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that it must be crucial because, without a coupling between the top and bottom of the fault, there is no restoring force to limit indefinitely large slip or, equivalently, to couple kinetic energy of slip back into stored elastic energy. It is hard to see how the dynamics of large events, especially rupture arrest and pulse propagation, can be studied sensibly without full three-dimensional analyses. The issues of how to make progress toward realism are theoretical as well as computational. There is an emerging realization among theorists working on earthquake dynamics, and in solid mechanics more generally, that the problems with which they are dealing are far more difficult mathematically than they had originally supposed. One of the reasons that small-scale features can control large-scale behavior, as mentioned above, is that these features enter the mathematical statement of the problem as singular perturbations. For example, the surface tension in the solidification problem and the viscosity in certain shock-front problems enter the equations of motion as coefficients of the highest derivative of the dependent variable. As such, they completely change the answer to questions as basic as whether or not physically acceptable solutions exist and how many parameters or boundary conditions are needed to determine them. A related difficulty that is emerging, especially in problems involving elasticity, is that the equations of motion are often expressed most accurately as singular integral equations. Except for a few famous cases due largely to Muskhelishvili (17), such equations are not analytically solvable. There are not even good methods for determining the existence of solutions, nor are there reliable numerical algorithms for finding solutions when they do exist. In general, the ability to resolve the uncertainties regarding connections between model ingredients and physical phenomena will depend on advances in both mathematics and computer science. These problems are solvable, but they are indeed difficult. 5.2 FAULT SYSTEMS Most theories of earthquake dynamics presume that essentially all major earthquakes occur on thin, preexisting zones of weakness, so that the behavior of the biggest events derives from the slip dynamics of a fault network. There are strongly different conceptions of fault systems, all of which may have merit for some purposes (18). Faults can be modeled as smooth Euclidean surfaces of displacement discontinuity in an otherwise continuous medium; fault systems can be represented as fractal arrays of surfaces; fault segments can be regarded as merely the deforming borders between blocks of a large-scale granular material transmitting stress in a force-chain mode. Representing the crust as a fault system is especially useful on the interseismic time scales relevant to fault interac-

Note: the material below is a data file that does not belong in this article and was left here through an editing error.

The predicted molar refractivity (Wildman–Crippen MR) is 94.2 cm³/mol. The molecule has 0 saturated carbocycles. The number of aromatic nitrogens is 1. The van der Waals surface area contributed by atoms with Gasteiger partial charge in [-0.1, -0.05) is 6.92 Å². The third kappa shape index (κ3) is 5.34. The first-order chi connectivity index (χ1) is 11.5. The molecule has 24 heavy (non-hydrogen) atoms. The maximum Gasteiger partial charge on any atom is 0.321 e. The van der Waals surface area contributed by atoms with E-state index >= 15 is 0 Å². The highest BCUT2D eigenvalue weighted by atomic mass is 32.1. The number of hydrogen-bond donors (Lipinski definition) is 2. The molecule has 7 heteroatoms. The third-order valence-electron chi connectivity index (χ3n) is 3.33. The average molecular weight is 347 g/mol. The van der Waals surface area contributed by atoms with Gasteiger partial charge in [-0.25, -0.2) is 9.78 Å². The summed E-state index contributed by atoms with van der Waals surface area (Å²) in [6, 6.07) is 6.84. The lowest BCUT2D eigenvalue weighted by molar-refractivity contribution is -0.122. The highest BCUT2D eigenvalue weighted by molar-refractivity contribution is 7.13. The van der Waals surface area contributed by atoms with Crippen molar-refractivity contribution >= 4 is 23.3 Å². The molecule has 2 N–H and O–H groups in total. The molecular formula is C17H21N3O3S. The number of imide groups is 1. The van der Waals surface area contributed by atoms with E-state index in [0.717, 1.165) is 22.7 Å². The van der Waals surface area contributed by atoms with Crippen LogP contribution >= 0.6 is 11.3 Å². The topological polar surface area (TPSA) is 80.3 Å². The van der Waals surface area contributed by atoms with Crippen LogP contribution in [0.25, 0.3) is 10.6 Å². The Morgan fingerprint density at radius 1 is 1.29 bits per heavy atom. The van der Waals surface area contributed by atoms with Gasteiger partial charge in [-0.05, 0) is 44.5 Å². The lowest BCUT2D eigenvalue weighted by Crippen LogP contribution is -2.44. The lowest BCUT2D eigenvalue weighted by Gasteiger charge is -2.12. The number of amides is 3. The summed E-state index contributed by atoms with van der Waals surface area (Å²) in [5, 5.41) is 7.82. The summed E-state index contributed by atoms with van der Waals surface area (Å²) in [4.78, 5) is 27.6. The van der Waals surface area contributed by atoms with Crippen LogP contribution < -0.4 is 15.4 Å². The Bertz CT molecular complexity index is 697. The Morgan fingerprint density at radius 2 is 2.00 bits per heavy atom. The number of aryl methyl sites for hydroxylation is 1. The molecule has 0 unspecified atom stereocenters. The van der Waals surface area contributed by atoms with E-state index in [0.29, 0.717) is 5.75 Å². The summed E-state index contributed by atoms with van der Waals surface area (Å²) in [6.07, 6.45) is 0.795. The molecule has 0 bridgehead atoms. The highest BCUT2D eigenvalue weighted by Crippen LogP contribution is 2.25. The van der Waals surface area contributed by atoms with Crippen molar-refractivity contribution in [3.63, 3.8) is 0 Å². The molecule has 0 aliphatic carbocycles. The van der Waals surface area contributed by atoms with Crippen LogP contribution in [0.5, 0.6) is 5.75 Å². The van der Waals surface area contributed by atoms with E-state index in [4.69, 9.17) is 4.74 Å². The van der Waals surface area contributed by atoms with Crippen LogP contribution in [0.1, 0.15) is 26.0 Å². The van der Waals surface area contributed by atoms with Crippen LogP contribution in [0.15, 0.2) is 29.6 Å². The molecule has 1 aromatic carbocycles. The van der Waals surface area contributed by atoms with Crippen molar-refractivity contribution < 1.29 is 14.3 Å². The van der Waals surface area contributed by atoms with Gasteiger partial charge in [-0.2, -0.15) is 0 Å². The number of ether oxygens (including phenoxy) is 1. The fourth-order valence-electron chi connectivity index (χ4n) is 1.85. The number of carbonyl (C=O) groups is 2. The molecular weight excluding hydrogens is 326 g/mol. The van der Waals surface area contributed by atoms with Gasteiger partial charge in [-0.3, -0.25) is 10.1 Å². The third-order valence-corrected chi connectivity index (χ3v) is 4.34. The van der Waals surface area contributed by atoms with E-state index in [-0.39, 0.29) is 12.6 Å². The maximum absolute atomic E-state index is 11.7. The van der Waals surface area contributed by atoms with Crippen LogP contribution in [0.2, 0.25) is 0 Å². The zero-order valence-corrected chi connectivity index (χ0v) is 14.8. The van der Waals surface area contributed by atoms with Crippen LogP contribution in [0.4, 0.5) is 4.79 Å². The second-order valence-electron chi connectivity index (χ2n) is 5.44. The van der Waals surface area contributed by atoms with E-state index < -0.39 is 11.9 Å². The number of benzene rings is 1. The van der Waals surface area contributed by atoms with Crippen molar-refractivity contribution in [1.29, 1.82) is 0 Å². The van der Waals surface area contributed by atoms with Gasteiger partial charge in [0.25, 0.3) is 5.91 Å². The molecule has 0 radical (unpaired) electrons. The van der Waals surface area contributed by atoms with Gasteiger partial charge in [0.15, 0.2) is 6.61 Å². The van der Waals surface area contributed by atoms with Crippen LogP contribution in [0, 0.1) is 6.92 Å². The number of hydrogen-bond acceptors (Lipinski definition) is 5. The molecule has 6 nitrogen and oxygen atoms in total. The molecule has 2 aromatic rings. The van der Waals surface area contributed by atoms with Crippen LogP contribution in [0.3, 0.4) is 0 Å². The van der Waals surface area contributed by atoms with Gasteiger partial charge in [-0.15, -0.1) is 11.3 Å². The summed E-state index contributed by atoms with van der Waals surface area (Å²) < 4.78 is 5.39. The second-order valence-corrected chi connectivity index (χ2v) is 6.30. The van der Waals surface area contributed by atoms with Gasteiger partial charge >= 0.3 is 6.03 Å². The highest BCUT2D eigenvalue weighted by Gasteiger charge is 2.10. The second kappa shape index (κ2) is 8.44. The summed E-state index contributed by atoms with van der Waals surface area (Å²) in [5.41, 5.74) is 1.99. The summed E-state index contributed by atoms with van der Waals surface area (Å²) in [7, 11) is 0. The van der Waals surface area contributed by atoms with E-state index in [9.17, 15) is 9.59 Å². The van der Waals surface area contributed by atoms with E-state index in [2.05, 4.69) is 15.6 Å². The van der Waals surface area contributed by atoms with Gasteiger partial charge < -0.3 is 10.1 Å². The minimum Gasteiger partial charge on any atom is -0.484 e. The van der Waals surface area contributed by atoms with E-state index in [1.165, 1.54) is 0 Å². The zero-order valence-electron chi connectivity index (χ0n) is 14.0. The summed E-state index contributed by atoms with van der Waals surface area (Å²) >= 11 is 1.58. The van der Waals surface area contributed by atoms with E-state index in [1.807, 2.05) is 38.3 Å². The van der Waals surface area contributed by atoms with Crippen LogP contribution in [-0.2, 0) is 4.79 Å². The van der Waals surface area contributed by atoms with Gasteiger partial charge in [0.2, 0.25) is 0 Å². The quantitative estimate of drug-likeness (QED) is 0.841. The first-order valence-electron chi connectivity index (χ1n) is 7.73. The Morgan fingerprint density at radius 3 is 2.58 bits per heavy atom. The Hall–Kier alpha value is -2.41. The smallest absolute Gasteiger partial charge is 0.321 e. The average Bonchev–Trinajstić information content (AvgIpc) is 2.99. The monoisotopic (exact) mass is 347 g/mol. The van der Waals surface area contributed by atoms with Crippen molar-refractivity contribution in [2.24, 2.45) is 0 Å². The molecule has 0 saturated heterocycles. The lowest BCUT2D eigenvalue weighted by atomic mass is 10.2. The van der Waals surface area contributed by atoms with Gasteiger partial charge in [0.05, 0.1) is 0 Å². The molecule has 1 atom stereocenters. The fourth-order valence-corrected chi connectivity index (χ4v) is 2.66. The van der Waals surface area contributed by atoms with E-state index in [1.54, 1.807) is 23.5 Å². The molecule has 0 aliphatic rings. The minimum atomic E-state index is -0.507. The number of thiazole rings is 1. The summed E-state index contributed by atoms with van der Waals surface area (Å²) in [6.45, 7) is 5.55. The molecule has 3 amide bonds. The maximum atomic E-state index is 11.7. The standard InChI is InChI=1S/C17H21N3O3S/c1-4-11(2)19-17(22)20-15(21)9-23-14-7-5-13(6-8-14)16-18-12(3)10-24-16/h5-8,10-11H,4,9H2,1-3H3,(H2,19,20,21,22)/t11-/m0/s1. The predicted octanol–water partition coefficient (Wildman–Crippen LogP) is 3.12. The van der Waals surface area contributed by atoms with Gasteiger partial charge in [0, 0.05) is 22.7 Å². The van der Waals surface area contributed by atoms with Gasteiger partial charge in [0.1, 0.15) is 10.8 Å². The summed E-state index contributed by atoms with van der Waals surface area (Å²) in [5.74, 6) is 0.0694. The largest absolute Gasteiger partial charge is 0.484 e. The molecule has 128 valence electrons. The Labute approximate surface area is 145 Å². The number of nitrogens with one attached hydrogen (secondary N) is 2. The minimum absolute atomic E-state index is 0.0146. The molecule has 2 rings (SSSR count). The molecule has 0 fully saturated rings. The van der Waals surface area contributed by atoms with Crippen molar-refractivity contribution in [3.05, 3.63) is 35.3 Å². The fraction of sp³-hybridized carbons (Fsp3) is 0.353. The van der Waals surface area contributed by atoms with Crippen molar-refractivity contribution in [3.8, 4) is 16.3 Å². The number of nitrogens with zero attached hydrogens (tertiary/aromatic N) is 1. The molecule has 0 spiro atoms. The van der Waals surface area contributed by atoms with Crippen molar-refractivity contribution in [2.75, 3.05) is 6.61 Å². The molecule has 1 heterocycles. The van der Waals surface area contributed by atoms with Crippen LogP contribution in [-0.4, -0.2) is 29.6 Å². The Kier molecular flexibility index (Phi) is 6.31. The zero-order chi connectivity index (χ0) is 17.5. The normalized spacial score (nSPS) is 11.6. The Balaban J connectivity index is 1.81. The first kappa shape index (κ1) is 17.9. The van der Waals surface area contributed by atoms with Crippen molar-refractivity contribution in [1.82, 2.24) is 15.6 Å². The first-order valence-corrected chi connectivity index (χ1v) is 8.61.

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tions, seismicity distributions, and the long-term aspects of the postseismic response. Fault-system dynamics involves highly nonlinear interactions among a number of mechanical, thermal, and chemical processes—fault friction and rupture, poroelasticity and fluid flow, viscous coupling, et cetera— and sorting out how these different processes govern the cycle of stress accumulation, transfer, and release is a major research goal. Moreover, progress on the problem of seismicity as a cooperative behavior within a network of active faults has the potential to deliver huge practical benefits in the form of improved earthquake forecasting. The latter consideration sets a direction for the long-term research program in earthquake science. Architecture of Fault Systems Thermal convection and chemical differentiation are driving mass motions throughout the planetary interior, but the slip instabilities that cause earthquakes appear to be confined to the relatively cold, brittle boundary layers that constitute the Earth’s lithosphere. With sufficient knowledge of the rheologic properties of the lithosphere and the necessary computational resources, it should be possible to set up simulations of mantle convection that reproduce plate tectonics from first principles, including the localization of deformation into plate boundary zones. However, the nonlinearity of the rheology and its sensitivity to pressure, temperature, and composition (especially the minor but critical constituent of water) make this a difficult problem (19). Tough computational issues are also posed by the wide range of spatial scales that must be represented in numerical models. Strain localization is most intense on plate boundaries that involve the relatively thin oceanic crust, although there are exceptions. One is a region of diffuse though strong seismicity (up to moment magnitude [M] 7.8) in the central Indian Ocean that may represent an incipient plate boundary (20). The study of these juvenile features may shed light on the localization problem. In continents, earthquakes are typically distributed across broad zones in which active faults form geometrically and mechanically complicated networks that accommodate the large-scale plate motions. This diffuse nature is clearly related to the greater thickness and quartz-rich composition of the continental crust, as described in Section 2.4. The structure of continental fault zones is thought to be complicated by variations in frictional behavior with depth, changes in wear mechanisms, and a brittle-ductile transition (Figure 4.30), although the details remain highly uncertain. Interesting issues also arise from attempts to understand how the